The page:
In the year 1969, INCOSPAR was re-shaped and re-organized into ISRO. In the year 1972, The Government of India constituted the Space Commission and established the Department of Space (DoS) in 1972. ISRO was brought under DoS in the same year itself. Since then ISRO has become the country’s primary agency that has been entrusted with the tasks related to space-based applications, space exploration and development of related technologies.
The ISRO in its early years, i.e. 1970s, led by the vision of Professor Sarabhai, focused on two aspects of development of its space research capabilities first is to create indigenous launch vehicles, the satellite launch vehicle (SLV), which is capable of carrying the satellites into space and placing it into its respective orbit and the other is to develop satellite technology, which will fulfill the remote sensing and communication needs of the country.
Also See: Space Exploration
The Satellite launch vehicle (SLV) programs:
Keeping in mind professor Sarabhai’s vision, In the year, 1979, the first indigenously built satellite launch vehicle, the SLV-3 was launched from the Satish Dhawan Space Centre (SDSC) located in the Sriharikota Island of Andhra Pradesh. The launch vehicle carried the first of the Rohini Series of satellites, The Rohini Technology Payload (RTP). The mission was only “partially successful” due to a technical issue in the second stage of the launch vehicle. The first successful launch of SLV-3 was however achieved in 1980, when the Rohini satellite RS-1 was successfully placed in its orbit, which made India the sixth member of an exclusive club of space-faring nations. The SLV-3 that was used in this mission was a four-stage rocket that used solid-propellant motors in all the stages. RS-1 therefore became the first satellite to be launched by India using its indigenously built SLV. Two more launches of the Rohini series of satellites were conducted from SDSC, using SLV-3, in 1981 and 1983 respectively. These satellites named RS-D1 and RS-D2 respectively carried remote sensing equipments.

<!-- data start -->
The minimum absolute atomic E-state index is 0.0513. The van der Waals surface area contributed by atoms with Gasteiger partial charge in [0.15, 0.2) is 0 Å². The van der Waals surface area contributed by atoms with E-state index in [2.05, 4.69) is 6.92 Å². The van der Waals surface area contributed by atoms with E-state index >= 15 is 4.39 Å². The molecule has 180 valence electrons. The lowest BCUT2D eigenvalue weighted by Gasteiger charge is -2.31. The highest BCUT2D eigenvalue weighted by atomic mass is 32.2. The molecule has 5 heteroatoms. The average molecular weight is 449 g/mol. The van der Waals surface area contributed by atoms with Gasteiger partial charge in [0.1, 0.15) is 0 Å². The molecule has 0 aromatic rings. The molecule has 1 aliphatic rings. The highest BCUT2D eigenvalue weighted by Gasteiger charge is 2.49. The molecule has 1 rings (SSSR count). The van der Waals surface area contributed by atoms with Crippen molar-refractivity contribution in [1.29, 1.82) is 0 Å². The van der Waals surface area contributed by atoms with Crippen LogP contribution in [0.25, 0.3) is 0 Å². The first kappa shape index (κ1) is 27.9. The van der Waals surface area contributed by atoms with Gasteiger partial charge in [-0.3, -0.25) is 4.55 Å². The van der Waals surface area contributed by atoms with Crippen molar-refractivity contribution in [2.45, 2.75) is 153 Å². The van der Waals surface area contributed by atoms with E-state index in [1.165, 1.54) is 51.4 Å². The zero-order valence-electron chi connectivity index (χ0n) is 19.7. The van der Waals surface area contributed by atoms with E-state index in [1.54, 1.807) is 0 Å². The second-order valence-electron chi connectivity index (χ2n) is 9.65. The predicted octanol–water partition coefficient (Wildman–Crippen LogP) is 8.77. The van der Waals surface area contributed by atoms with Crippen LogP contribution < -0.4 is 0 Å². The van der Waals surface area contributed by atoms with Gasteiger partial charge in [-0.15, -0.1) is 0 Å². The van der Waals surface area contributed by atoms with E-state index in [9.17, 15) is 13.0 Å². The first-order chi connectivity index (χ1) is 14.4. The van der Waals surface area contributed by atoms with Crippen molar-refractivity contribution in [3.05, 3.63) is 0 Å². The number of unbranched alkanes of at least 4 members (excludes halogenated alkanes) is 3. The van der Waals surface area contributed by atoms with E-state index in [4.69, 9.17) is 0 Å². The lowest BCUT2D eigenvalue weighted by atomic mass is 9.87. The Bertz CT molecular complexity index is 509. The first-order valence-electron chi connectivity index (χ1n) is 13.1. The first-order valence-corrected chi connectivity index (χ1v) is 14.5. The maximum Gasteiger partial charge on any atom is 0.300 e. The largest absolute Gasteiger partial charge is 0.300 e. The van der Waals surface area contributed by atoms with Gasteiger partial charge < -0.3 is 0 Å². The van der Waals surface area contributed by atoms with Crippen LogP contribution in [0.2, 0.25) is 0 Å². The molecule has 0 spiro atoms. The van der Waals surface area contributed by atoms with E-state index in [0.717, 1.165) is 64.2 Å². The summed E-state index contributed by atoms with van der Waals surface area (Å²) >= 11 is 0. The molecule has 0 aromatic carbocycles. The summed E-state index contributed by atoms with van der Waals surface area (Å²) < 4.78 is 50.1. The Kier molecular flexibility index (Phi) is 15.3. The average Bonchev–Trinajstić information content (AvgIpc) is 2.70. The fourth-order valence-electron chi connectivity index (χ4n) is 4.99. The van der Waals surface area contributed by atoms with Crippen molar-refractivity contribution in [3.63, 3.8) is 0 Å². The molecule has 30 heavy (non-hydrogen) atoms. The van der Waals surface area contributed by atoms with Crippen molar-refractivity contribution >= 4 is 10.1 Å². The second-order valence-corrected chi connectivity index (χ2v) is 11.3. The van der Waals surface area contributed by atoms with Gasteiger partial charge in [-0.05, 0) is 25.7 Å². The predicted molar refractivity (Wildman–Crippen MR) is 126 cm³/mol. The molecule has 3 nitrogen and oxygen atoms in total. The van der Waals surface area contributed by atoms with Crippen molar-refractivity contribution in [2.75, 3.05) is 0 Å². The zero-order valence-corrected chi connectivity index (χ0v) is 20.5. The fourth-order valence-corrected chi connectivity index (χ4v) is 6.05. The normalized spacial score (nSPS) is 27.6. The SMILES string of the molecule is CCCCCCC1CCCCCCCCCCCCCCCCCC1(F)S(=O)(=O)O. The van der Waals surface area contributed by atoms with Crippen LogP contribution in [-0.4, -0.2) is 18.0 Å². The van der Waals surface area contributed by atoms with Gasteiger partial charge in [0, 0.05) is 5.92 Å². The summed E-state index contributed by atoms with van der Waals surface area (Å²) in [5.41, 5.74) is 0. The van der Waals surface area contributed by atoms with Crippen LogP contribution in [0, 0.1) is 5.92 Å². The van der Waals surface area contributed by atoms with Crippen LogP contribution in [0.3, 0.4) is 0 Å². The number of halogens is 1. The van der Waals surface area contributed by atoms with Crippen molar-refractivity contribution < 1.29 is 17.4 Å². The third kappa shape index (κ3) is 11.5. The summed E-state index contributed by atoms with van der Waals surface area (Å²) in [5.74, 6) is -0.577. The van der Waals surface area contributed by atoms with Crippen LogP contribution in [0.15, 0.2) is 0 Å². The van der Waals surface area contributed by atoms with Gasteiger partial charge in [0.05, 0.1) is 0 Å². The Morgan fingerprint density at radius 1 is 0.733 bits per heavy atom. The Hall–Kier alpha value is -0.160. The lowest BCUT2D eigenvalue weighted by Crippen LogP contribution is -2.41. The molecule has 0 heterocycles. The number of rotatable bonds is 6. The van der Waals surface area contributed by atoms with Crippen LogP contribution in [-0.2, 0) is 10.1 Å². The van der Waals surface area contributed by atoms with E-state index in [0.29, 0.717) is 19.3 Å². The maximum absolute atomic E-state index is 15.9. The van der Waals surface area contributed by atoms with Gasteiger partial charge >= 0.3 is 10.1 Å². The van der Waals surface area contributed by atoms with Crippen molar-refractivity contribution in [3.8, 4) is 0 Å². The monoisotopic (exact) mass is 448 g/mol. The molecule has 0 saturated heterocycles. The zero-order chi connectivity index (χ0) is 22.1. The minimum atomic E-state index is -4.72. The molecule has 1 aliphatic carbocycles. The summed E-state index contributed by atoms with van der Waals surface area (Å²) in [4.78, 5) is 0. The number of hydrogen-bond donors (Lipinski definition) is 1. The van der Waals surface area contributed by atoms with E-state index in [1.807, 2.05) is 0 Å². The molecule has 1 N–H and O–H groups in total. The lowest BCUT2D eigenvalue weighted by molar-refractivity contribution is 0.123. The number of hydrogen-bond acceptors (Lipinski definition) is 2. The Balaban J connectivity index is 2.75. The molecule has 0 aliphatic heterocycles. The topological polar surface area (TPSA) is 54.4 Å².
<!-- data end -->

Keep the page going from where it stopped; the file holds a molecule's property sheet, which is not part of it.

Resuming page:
The success of SLV-3 paved the way for development of a more advanced launch vehicle, that would be able to place satellites into polar orbits. It was to be called the Polar Satellite Launch Vehicles (PSLV). The intended objective was to create a launch vehicle, that would serve as India’s workhorse launch system, by taking advantage of solid propellant technology of SLV-3 and new liquid engines. A smaller launch rocket named Augmented Satellite Launch Vehicle (ASLV) was developed to test the technologies that would be used in PSLVs, for example, the strap-on boosters, inertial navigation, heat shields etc.